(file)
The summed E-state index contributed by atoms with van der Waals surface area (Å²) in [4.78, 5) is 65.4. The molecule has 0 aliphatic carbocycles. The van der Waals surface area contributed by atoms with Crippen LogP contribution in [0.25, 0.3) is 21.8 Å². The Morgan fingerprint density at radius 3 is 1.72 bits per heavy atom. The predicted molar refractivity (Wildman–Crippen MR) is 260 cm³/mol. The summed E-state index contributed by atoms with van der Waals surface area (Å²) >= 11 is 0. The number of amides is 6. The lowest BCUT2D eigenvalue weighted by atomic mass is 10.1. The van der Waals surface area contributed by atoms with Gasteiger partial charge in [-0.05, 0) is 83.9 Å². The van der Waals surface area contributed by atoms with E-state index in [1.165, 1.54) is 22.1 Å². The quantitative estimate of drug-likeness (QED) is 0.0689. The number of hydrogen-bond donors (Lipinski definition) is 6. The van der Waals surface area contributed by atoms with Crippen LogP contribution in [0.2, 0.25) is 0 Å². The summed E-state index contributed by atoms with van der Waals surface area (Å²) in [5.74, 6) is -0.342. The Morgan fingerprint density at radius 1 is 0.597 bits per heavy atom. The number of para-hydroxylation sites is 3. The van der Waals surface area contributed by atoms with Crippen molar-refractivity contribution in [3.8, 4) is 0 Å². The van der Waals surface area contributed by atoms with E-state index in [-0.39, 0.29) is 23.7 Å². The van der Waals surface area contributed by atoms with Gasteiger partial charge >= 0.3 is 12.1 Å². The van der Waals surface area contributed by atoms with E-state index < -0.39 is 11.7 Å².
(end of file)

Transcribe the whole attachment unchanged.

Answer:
The summed E-state index contributed by atoms with van der Waals surface area (Å²) in [4.78, 5) is 65.4. The molecule has 0 aliphatic carbocycles. The van der Waals surface area contributed by atoms with Crippen LogP contribution in [0.25, 0.3) is 21.8 Å². The Morgan fingerprint density at radius 3 is 1.72 bits per heavy atom. The predicted molar refractivity (Wildman–Crippen MR) is 260 cm³/mol. The summed E-state index contributed by atoms with van der Waals surface area (Å²) >= 11 is 0. The number of amides is 6. The lowest BCUT2D eigenvalue weighted by atomic mass is 10.1. The van der Waals surface area contributed by atoms with Gasteiger partial charge in [-0.05, 0) is 83.9 Å². The van der Waals surface area contributed by atoms with E-state index in [1.165, 1.54) is 22.1 Å². The quantitative estimate of drug-likeness (QED) is 0.0689. The number of hydrogen-bond donors (Lipinski definition) is 6. The van der Waals surface area contributed by atoms with Crippen LogP contribution in [0.2, 0.25) is 0 Å². The summed E-state index contributed by atoms with van der Waals surface area (Å²) in [5.74, 6) is -0.342. The Morgan fingerprint density at radius 1 is 0.597 bits per heavy atom. The number of para-hydroxylation sites is 3. The van der Waals surface area contributed by atoms with Crippen molar-refractivity contribution in [3.8, 4) is 0 Å². The van der Waals surface area contributed by atoms with E-state index in [-0.39, 0.29) is 23.7 Å². The van der Waals surface area contributed by atoms with Gasteiger partial charge >= 0.3 is 12.1 Å². The van der Waals surface area contributed by atoms with E-state index < -0.39 is 11.7 Å².